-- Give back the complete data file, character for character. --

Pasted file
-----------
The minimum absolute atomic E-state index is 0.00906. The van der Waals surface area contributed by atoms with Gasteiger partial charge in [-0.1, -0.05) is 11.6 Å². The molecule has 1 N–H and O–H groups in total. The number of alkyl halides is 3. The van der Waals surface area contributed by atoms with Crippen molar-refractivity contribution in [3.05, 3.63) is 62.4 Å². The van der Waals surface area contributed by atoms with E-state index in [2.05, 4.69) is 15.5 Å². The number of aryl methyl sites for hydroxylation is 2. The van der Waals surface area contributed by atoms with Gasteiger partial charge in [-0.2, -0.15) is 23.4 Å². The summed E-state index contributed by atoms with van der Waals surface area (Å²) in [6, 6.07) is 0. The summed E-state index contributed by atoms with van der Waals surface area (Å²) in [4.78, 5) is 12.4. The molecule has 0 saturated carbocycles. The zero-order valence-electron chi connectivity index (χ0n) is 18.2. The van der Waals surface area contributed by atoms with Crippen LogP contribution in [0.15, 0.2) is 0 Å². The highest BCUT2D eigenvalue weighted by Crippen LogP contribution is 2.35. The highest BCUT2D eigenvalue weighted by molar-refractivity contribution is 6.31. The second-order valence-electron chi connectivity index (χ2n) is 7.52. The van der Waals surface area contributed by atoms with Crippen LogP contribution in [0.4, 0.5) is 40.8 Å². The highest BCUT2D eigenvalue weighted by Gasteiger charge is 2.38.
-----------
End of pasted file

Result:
The minimum absolute atomic E-state index is 0.00906. The van der Waals surface area contributed by atoms with Gasteiger partial charge in [-0.1, -0.05) is 11.6 Å². The molecule has 1 N–H and O–H groups in total. The number of alkyl halides is 3. The van der Waals surface area contributed by atoms with Crippen molar-refractivity contribution in [3.05, 3.63) is 62.4 Å². The van der Waals surface area contributed by atoms with E-state index in [2.05, 4.69) is 15.5 Å². The number of aryl methyl sites for hydroxylation is 2. The van der Waals surface area contributed by atoms with Gasteiger partial charge in [-0.2, -0.15) is 23.4 Å². The summed E-state index contributed by atoms with van der Waals surface area (Å²) in [6, 6.07) is 0. The summed E-state index contributed by atoms with van der Waals surface area (Å²) in [4.78, 5) is 12.4. The molecule has 0 saturated carbocycles. The zero-order valence-electron chi connectivity index (χ0n) is 18.2. The van der Waals surface area contributed by atoms with Crippen LogP contribution in [0.15, 0.2) is 0 Å². The highest BCUT2D eigenvalue weighted by Crippen LogP contribution is 2.35. The highest BCUT2D eigenvalue weighted by molar-refractivity contribution is 6.31. The second-order valence-electron chi connectivity index (χ2n) is 7.52. The van der Waals surface area contributed by atoms with Crippen LogP contribution in [0.4, 0.5) is 40.8 Å². The highest BCUT2D eigenvalue weighted by Gasteiger charge is 2.38.